How HR professionals can use automation to thrive in 2020
TODAY, human resource (HR) professionals find that they need to be more hands-on when recruiting or engaging with employees — improve the experience the organization provides.
In order to do that, HR professionals, often tied up in processing paperwork and doing critical, but repetitive and manual tasks such as screening applications and managing appraisals, must be freed up.
Fortunately, a majority of the repetitive tasks that HR professionals perform can be automated, allowing them to be more productive and therefore, helping them shift focus to improving the overall experience of the company’s employees.
The technology that makes this possible is called robotic process automation (RPA), and it’s an affordable solution that is both reliable and easy to deploy.
RPA is basically a script-based bot that learns from humans and then performs repetitive tasks, with precision, time and time again. Here are a few examples of how RPA can help HR professionals:
# 1 | Recruitments
Reviewing CVs take hours and is a really tedious process – especially when you’re a company that looks at the “whole picture” when looking for new hires.
However, using intelligent screening software, you can automate quite a bit of the process. Simply train the algorithm or RPA bot to learn job requirements and what qualified candidates look like based on previous hiring decisions.
The system also learns how to gather insights about prospective candidates to determine their likelihood of accepting an offer.
Automation can also help recruiters mine public social media profiles of potential hires and fill in the gaps left by traditional CVs.
# 2 | Employee support
These solutions can also help make calculation and deduction of monthly taxes a breeze, generating payslips on demand, distributing them appropriately along with bank payment slips and compensation/adjustment clarifications.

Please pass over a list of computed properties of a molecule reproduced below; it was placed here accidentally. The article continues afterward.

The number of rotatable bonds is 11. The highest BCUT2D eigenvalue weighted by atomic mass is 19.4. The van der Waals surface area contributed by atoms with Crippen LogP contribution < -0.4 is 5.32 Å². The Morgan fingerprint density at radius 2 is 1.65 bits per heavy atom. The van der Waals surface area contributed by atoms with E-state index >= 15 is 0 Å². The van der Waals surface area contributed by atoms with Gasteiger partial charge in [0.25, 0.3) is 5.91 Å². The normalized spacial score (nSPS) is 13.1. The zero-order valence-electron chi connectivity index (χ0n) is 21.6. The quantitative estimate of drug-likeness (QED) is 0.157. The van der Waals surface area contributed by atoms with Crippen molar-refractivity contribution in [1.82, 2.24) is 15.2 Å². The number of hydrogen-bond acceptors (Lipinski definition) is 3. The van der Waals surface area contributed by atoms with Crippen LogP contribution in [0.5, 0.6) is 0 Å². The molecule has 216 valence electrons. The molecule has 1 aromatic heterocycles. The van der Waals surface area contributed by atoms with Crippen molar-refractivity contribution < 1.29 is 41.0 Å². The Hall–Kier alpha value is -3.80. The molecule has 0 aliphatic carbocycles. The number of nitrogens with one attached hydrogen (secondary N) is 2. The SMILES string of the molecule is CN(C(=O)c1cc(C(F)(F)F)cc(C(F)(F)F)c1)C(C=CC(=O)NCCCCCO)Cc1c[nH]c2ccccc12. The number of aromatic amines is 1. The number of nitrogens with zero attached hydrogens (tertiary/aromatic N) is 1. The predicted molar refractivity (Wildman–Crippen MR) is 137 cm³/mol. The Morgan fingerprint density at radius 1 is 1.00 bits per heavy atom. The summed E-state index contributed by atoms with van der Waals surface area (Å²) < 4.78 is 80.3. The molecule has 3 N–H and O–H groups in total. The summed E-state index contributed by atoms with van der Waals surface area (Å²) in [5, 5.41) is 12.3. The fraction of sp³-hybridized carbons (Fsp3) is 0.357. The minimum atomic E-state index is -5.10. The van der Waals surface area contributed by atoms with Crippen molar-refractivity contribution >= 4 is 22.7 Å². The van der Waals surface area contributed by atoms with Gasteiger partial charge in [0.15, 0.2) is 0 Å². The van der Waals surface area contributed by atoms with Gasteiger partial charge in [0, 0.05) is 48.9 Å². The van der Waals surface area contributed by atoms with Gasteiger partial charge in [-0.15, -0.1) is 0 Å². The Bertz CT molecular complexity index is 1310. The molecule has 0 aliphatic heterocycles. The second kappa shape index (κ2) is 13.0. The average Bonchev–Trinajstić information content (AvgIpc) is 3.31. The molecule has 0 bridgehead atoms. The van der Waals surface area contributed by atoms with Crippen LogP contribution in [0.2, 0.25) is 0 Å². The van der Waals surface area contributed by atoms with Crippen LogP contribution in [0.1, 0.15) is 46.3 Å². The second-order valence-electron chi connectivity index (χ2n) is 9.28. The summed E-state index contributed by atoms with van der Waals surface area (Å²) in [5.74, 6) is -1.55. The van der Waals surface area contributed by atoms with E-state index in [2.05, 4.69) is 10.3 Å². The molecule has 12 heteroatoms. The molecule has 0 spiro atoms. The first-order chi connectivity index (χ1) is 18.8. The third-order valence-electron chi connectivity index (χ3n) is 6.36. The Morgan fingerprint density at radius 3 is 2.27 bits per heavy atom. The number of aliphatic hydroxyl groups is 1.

Month-end reporting of all sorts can also be automated- almost completely, save for ad-hoc reporting to senior management every once in a while.
All of these are perfect use cases for RPA — in fact, many of these the ‘bots’ required to perform these tasks would be readily available “off the shelf” from vendors providing these solutions.
# 3 | Learning and development
Automation in the field of learning and development (L&D) can introduce a layer of gamification tools such as competitions, badges, and social sharing that makes training modules more engaging.
RPA can also be used to identify the training needs of employees based on their current role, interests, aspirations and skill gaps that exist. The data for these are available in spreadsheets and forms on different platforms. All that the RPA bot needs to do is compile, calculate, and report.
# 4 | Performance evaluation
Across organizations, the process of evaluating performance remains a time-consuming and tedious task.
Appraisals tend to tie-up line managers and HR staff alike in a mountain of paperwork and bureaucracy.
However, an RPA bot could make appraisals infinitely easier — from being a painful chore to being a genuinely useful tool for tracking KPIs and performance across the company.
RPA applied to appraisals can also help continuous evaluation for hundreds of thousands of employees.
# 5 | Employee engagement
Employee engagement and satisfaction surveys hardly gauge the real sentiment in the work environment for several reasons.
However, with current technology, it is possible to analyze texts and social media posts on emotion and sentiment using messages on internal social media — all using an army of RPA bots.
Of course, with technology that is still emerging, there are issues on ethics and privacy that need to be addressed.
However, RPA can help provide great insights into how employees feel and what can be done to better engage with them.
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